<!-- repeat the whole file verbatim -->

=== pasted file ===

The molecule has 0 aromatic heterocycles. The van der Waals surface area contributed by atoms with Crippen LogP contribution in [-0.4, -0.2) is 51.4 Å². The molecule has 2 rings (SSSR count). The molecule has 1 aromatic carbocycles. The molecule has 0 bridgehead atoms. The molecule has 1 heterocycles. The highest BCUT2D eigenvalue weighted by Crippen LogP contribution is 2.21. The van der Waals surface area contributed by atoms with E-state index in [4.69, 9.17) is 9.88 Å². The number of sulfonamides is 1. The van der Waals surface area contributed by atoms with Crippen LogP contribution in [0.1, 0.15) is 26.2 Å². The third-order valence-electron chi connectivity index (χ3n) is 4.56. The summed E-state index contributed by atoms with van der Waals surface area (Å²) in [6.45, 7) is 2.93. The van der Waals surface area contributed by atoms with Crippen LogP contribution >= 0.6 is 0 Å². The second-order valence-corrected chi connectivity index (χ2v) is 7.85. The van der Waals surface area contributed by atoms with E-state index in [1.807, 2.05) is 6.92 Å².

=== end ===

The molecule has 0 aromatic heterocycles. The van der Waals surface area contributed by atoms with Crippen LogP contribution in [-0.4, -0.2) is 51.4 Å². The molecule has 2 rings (SSSR count). The molecule has 1 aromatic carbocycles. The molecule has 0 bridgehead atoms. The molecule has 1 heterocycles. The highest BCUT2D eigenvalue weighted by Crippen LogP contribution is 2.21. The van der Waals surface area contributed by atoms with E-state index in [4.69, 9.17) is 9.88 Å². The number of sulfonamides is 1. The van der Waals surface area contributed by atoms with Crippen LogP contribution in [0.1, 0.15) is 26.2 Å². The third-order valence-electron chi connectivity index (χ3n) is 4.56. The summed E-state index contributed by atoms with van der Waals surface area (Å²) in [6.45, 7) is 2.93. The van der Waals surface area contributed by atoms with Crippen LogP contribution >= 0.6 is 0 Å². The second-order valence-corrected chi connectivity index (χ2v) is 7.85. The van der Waals surface area contributed by atoms with E-state index in [1.807, 2.05) is 6.92 Å².